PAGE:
[The recent Blue Ruin is on my list of must see films. I missed its limited run here in Chicago to much regret.]

A few that come to mind for me:

Blue Collar
Predator (yes, that Predator
American Beauty
Old Boy 
Sympathy for Mr. Vengeance
Fading Gigolo


Buddy H said...

I haven't seen "Kill The Messenger" (it opens in October) but the trailer looks interesting. Story of a journalist who tries to find the source of the crack epidemic.

chauncey devega said...

I heard about this. Looks good. They need to also do a movie about the author of the expose Dark Alliance who was taken out for telling the truth about the CIA crack cocaine connection.

Niki said...

I always loved Boy's Life by Robert R. McCammon. It's about growing up, racism, friendship, and the magic of life. Well written novel.

chauncey devega said...

Will add it to the list. Any other suggestions?

Lkeke said...

I'd rec just about anything by Cormac McCarthy, if you truly enjoyed Lansdale's works. Cormac also writes about the intersections of masculinity and violence and the movie No Country For Old Men was based on his excellent novel.

As for male writers I've recc'd at the library ( yes, I'm a librarian), I really enjoy Robert Crais "Joe Pike" series. They have a sensitivity and depth I was not expecting in what I at first thought were typical adventure books. I've also recc'd Barry Eisler, and Elmore Leonard for a lot of my male friends.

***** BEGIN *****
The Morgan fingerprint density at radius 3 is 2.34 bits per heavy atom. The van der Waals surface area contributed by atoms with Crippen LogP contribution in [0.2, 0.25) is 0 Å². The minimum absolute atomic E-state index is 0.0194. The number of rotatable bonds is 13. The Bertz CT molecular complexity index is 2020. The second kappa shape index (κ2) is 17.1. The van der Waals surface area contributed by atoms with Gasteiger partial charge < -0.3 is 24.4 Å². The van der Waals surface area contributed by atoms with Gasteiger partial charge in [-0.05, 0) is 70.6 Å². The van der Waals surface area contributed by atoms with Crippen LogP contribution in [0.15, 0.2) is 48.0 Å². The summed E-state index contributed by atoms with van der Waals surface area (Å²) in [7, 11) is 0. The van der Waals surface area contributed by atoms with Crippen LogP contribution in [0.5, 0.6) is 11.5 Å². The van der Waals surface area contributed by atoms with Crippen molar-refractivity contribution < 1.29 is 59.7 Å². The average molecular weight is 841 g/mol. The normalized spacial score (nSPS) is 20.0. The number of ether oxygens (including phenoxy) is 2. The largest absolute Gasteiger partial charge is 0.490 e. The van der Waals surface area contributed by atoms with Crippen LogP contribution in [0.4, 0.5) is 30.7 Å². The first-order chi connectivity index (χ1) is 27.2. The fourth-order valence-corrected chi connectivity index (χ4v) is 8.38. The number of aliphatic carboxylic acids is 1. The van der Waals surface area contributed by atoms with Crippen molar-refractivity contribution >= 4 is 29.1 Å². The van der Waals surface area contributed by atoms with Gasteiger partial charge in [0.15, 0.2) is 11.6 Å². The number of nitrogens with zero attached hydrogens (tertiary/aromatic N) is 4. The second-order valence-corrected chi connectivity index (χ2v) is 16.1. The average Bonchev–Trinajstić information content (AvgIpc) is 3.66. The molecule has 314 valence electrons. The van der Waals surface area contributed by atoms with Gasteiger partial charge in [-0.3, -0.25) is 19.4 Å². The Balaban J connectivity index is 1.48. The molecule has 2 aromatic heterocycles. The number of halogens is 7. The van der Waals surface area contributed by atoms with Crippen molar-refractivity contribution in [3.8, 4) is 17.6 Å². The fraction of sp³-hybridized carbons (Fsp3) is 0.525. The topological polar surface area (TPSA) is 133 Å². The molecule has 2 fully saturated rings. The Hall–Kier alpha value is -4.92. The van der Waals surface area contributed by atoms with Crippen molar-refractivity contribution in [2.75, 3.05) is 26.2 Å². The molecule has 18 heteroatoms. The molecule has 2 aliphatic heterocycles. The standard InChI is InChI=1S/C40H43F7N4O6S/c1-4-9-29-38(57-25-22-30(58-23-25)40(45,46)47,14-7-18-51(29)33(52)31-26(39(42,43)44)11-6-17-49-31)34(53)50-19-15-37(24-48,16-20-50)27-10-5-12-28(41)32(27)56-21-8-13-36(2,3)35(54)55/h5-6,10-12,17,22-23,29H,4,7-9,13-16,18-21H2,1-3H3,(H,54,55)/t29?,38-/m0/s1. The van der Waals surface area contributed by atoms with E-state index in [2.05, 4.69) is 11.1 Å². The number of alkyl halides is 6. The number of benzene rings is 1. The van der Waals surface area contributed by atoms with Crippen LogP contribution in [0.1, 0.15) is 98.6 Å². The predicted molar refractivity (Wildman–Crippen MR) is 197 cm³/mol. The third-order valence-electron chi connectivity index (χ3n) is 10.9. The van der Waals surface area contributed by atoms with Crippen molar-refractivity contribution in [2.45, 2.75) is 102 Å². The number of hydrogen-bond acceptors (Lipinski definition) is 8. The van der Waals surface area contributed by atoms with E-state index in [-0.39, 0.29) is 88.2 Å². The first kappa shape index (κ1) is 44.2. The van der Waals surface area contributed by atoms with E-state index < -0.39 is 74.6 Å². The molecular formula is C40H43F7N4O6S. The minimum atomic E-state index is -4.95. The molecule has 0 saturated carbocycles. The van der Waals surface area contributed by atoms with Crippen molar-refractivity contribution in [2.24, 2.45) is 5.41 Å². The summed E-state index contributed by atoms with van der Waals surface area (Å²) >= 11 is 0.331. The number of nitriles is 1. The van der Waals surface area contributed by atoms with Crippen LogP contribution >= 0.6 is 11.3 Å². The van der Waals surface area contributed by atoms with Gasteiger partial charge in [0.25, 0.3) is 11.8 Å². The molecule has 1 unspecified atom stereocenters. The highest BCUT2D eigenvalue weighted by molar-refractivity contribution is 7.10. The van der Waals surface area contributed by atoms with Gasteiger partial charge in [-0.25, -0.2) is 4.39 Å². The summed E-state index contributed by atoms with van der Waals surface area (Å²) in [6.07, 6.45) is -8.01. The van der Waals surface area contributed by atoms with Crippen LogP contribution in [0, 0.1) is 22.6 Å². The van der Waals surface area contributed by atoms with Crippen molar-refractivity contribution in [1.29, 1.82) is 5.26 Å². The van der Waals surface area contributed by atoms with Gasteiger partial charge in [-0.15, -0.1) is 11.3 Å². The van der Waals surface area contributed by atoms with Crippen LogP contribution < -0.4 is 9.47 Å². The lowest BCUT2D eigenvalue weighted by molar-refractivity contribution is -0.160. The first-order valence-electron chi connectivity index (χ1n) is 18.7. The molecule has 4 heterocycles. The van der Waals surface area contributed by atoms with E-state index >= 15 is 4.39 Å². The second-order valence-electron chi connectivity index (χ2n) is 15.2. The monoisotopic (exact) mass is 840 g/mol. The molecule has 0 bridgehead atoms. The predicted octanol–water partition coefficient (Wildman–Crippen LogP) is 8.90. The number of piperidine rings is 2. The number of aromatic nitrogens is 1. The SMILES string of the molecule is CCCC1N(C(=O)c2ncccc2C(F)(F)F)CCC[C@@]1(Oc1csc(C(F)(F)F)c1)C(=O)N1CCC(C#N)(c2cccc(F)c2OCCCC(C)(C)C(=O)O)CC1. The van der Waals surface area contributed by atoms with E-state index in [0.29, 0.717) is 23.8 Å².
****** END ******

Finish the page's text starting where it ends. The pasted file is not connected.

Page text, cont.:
And for something a little more like Bubba Hotep, you should try Charlie Huston's rather very dark and noirish "Joe Pitt" vampire series - Already Dead. The covers seem pretty pulpish but they're written in a completely straight manner. It was the world building that I found deeply funny.

I've been reading Lansdale since the first time I saw Bubba Hotep and found out it was based on his book. I do prefer his weird western short stories though.

chauncey devega said...

I love Cormac McCarthy's work. I also really really like Dennis Lehane. I will check out Already Dead for sure. What other things are folks looking for at the library?

Learning IS Eternal said...

A Bronx Tale.

Myshkin the Idiot said...

The Brothers Karamazov by Dostoevsky delves into masculinity without really talking about it. D is a great storyteller and can really develop characters and their desires. The story follows four brothers and their father through a tale of love and duplicity. Scenes of dueling and even a murder. It's quite captivating if you haven't ever read it.

There is a movie coming out directed by Richard Ayoade (Maurice Moss of IT Crowd) based on one of D's novels, The Double. I haven't read this book, but the movie plot seems great and related. A man who is a victim of his own internalized misery meets his doppleganger who has everything he wants in life.

Shady Grady said...

"Roll of Thunder, Hear My Cry" though the story is primarily told through the eyes of a young girl.

"Get on The Bus"
"The Great Santini"
"The Godfather"

joe manning said...

I liked Smashed, about an elementary school teacher who after much hard drinking finds that getting sober is just a first stage to solving personal problems. The characters are like real people.

chauncey devega said...

I have to cosign The Great Santini for sure.